Over the past two weeks, the Moor Insights & Strategy team and I have been knee-deep in CES 2018 coverage, publishing rundown after rundown of announcements coming out of the event. You can see all of our analyst’s CES 2018 content here. Today I will tackle the news we heard from Dell at the annual consumer electronics conference. Here’s my rundown of Dell’s big announcements and some opinions on them.
There’s been lots of talk about Qualcomm lately, especially with their licensing disputes with Apple and the potential acquisition of NXP as well as the hostile bid from Broadcom. I covered yesterday how Qualcomm is growing their business to attack the $150 billion serviceable addressable market by 2020 and how their non-mobile investments generated $3B last year at a 75% growth clip.
Last week, I and several other members of the Moor Insights & Strategy team attended CES 2018 in Las Vegas. The premier, annual consumer electronics conference presents a great opportunity for companies to showcase their newest products and services, and I was excited to see what Lenovo had in store for the week. Here’s my rundown of all the new products announced by the computing giant last week with a major injection of opinion.
Muck Rack makes it simple to find people, tweets, or articles that mention any name, keyword, company, hashtag etc. We've compiled this guide to help you make the most of your search.
Selecting a term
Start searching tweets, articles from media outlets, articles mentioned in tweets, journalists'
names, titles and bios with some suggested searches:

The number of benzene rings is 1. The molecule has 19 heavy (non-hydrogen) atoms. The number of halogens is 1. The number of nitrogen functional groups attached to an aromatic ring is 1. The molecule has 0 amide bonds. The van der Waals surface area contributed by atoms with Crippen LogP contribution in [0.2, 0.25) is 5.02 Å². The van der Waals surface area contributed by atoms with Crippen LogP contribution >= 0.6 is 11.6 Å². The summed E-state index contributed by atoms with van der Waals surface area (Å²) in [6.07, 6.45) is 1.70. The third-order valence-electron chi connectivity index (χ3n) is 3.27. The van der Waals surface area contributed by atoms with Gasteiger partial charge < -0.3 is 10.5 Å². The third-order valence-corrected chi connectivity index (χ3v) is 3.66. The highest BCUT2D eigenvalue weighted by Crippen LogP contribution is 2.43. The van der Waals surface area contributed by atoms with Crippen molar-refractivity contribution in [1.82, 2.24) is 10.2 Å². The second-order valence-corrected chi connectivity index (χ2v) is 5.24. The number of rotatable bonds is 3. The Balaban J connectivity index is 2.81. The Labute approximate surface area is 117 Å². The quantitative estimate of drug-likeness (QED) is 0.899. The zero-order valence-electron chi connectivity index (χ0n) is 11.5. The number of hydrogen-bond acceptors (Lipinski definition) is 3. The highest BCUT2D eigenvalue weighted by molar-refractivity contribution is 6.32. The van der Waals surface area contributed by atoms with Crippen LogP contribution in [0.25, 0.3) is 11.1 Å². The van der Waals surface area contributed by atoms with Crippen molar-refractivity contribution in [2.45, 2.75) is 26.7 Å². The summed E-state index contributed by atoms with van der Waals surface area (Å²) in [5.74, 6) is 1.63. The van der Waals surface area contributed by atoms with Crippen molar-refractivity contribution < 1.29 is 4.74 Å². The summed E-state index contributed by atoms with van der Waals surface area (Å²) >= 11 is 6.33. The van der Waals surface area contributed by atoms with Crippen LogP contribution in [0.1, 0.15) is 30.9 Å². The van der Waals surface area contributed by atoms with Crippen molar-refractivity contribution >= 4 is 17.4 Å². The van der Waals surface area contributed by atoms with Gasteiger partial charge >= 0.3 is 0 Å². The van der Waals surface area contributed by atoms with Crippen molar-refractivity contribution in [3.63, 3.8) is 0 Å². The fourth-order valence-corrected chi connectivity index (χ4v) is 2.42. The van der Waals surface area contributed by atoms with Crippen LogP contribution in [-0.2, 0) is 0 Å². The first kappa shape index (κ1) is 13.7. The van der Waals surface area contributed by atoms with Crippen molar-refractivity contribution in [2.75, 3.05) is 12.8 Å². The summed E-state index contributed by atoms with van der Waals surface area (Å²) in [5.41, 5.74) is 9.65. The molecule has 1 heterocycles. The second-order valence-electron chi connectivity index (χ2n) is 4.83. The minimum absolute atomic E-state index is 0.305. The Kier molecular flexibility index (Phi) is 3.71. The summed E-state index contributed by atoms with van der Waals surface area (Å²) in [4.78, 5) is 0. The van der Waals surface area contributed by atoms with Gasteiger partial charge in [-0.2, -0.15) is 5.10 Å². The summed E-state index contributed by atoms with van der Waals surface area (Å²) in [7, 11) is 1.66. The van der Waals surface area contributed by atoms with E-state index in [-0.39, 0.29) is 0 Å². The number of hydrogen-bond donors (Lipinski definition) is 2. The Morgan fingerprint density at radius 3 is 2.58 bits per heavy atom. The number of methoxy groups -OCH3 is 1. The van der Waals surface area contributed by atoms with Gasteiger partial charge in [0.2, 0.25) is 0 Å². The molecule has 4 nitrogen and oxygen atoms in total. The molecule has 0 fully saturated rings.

Companies or Topics (e.g. iPhone, Microsoft)
Phrases (e.g. "cloud computing") — use quotes to keep the terms together
Twitter handles (e.g. @username) — returns those who have mentioned or replied to
Names (e.g. "David Pogue")
Hashtags (e.g. #sxsw, #london2012)
Bio details (e.g. vegan, Olympics, father)
Muck Rack's Advanced Search allows for many boolean operators.
Find results that mention multiple specified terms, use AND or
+. For example, ensure each result contains both Elon Musk and Mark Zuckerberg by
searching Musk AND Zuckerberg or Musk + Zuckerberg.
Use the operators OR or , to broaden your search when you'd like either of
multiple terms to appear in results. (This is the default behavior of our search when no operators
are used). For example, results will contain either cake or cookie by searching cake OR cookie or cake,cookie
Use NOT or - to subtract results from your search. For
example, searching Disney will yield results about the Walt Disney Company as well as Walt Disney
World Resort. To exclude mentions of Disney World, search for Disney -World or Disney
When using one of these operators with a phrase, enclose it in quotation marks. For example, you can
find results about smartphones excluding Apple's iPhone 4S by searching smartphone -"iPhone
Exact case matching or punctuation
If you're searching for a brand name or keyword that relies on specific punctuation marks or capitalization, you can
find results that match your exact query by adding matchcase: before the keyword you're searching for, like matchcase:E*TRADE .
Use parentheses to separate multiple
boolean phrases. For example, to find journalists talking about having fun in Disney World or
Disneyland, search for ("disney world" OR disneyland) AND fun.
An asterisk can be used to search for any variation of a root word truncated by the asterisk. For example, searching for admin* will return results for administrator, administration, administer, administered, etc.
A near operator is an AND operator where you can control the distance between the words. You can vary the distance the near operation uses by adding a forward slash and number (between 0-99) such as strawberries NEAR/10 "whipped cream", which means the strawberries must exist within 10 words of "whipped cream".